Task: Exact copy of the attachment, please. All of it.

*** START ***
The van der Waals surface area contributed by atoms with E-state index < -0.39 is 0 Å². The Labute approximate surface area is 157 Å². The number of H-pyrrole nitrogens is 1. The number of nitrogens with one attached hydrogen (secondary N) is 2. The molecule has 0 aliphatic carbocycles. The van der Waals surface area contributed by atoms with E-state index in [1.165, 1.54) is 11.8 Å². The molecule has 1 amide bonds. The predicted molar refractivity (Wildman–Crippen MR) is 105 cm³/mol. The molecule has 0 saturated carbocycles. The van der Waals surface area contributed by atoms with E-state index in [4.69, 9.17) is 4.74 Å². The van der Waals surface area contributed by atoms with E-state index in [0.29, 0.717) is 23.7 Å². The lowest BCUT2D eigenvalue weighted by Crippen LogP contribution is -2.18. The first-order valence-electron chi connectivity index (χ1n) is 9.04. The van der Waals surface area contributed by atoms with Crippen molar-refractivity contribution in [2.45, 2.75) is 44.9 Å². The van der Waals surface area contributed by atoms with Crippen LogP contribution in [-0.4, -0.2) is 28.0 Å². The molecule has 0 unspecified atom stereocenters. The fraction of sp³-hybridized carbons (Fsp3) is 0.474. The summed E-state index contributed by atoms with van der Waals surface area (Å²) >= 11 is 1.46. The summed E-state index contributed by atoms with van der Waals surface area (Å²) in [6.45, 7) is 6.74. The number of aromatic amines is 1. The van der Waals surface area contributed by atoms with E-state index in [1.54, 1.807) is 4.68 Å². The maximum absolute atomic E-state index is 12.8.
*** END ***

The van der Waals surface area contributed by atoms with E-state index < -0.39 is 0 Å². The Labute approximate surface area is 157 Å². The number of H-pyrrole nitrogens is 1. The number of nitrogens with one attached hydrogen (secondary N) is 2. The molecule has 0 aliphatic carbocycles. The van der Waals surface area contributed by atoms with E-state index in [1.165, 1.54) is 11.8 Å². The molecule has 1 amide bonds. The predicted molar refractivity (Wildman–Crippen MR) is 105 cm³/mol. The molecule has 0 saturated carbocycles. The van der Waals surface area contributed by atoms with E-state index in [4.69, 9.17) is 4.74 Å². The van der Waals surface area contributed by atoms with E-state index in [0.29, 0.717) is 23.7 Å². The lowest BCUT2D eigenvalue weighted by Crippen LogP contribution is -2.18. The first-order valence-electron chi connectivity index (χ1n) is 9.04. The van der Waals surface area contributed by atoms with Crippen molar-refractivity contribution in [2.45, 2.75) is 44.9 Å². The van der Waals surface area contributed by atoms with Crippen LogP contribution in [-0.4, -0.2) is 28.0 Å². The molecule has 0 unspecified atom stereocenters. The fraction of sp³-hybridized carbons (Fsp3) is 0.474. The summed E-state index contributed by atoms with van der Waals surface area (Å²) >= 11 is 1.46. The summed E-state index contributed by atoms with van der Waals surface area (Å²) in [6.45, 7) is 6.74. The number of aromatic amines is 1. The van der Waals surface area contributed by atoms with E-state index in [1.54, 1.807) is 4.68 Å². The maximum absolute atomic E-state index is 12.8.